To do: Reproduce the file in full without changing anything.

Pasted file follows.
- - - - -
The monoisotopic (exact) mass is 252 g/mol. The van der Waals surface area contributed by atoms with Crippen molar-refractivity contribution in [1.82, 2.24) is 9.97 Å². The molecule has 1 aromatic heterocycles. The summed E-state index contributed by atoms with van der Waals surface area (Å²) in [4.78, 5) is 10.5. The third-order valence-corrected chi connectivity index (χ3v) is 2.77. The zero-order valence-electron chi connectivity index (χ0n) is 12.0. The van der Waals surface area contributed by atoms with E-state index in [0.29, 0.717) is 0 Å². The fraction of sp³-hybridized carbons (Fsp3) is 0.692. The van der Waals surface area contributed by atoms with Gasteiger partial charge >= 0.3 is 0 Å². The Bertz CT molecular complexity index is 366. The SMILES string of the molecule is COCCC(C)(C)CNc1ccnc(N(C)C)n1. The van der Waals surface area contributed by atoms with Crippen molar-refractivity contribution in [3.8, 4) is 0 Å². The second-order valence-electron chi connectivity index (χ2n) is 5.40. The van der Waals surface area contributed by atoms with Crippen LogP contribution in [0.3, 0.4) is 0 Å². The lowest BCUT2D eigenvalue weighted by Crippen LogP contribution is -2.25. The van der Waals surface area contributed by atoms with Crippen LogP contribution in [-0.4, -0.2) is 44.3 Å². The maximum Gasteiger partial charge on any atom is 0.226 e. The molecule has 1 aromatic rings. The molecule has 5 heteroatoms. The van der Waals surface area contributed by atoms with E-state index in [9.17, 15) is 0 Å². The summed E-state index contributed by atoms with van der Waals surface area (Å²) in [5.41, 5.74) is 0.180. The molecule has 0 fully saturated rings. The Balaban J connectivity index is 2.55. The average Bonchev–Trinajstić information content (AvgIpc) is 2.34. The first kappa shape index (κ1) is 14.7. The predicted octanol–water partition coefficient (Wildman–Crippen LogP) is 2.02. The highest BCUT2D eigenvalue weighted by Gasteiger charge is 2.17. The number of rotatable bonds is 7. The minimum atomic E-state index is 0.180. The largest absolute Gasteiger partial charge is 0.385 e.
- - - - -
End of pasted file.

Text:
The monoisotopic (exact) mass is 252 g/mol. The van der Waals surface area contributed by atoms with Crippen molar-refractivity contribution in [1.82, 2.24) is 9.97 Å². The molecule has 1 aromatic heterocycles. The summed E-state index contributed by atoms with van der Waals surface area (Å²) in [4.78, 5) is 10.5. The third-order valence-corrected chi connectivity index (χ3v) is 2.77. The zero-order valence-electron chi connectivity index (χ0n) is 12.0. The van der Waals surface area contributed by atoms with E-state index in [0.29, 0.717) is 0 Å². The fraction of sp³-hybridized carbons (Fsp3) is 0.692. The van der Waals surface area contributed by atoms with Gasteiger partial charge >= 0.3 is 0 Å². The Bertz CT molecular complexity index is 366. The SMILES string of the molecule is COCCC(C)(C)CNc1ccnc(N(C)C)n1. The van der Waals surface area contributed by atoms with Crippen molar-refractivity contribution in [3.8, 4) is 0 Å². The second-order valence-electron chi connectivity index (χ2n) is 5.40. The van der Waals surface area contributed by atoms with Crippen LogP contribution in [0.3, 0.4) is 0 Å². The lowest BCUT2D eigenvalue weighted by Crippen LogP contribution is -2.25. The van der Waals surface area contributed by atoms with Crippen LogP contribution in [-0.4, -0.2) is 44.3 Å². The maximum Gasteiger partial charge on any atom is 0.226 e. The molecule has 1 aromatic rings. The molecule has 5 heteroatoms. The van der Waals surface area contributed by atoms with E-state index in [9.17, 15) is 0 Å². The summed E-state index contributed by atoms with van der Waals surface area (Å²) in [5.41, 5.74) is 0.180. The molecule has 0 fully saturated rings. The Balaban J connectivity index is 2.55. The average Bonchev–Trinajstić information content (AvgIpc) is 2.34. The first kappa shape index (κ1) is 14.7. The predicted octanol–water partition coefficient (Wildman–Crippen LogP) is 2.02. The highest BCUT2D eigenvalue weighted by Gasteiger charge is 2.17. The number of rotatable bonds is 7. The minimum atomic E-state index is 0.180. The largest absolute Gasteiger partial charge is 0.385 e.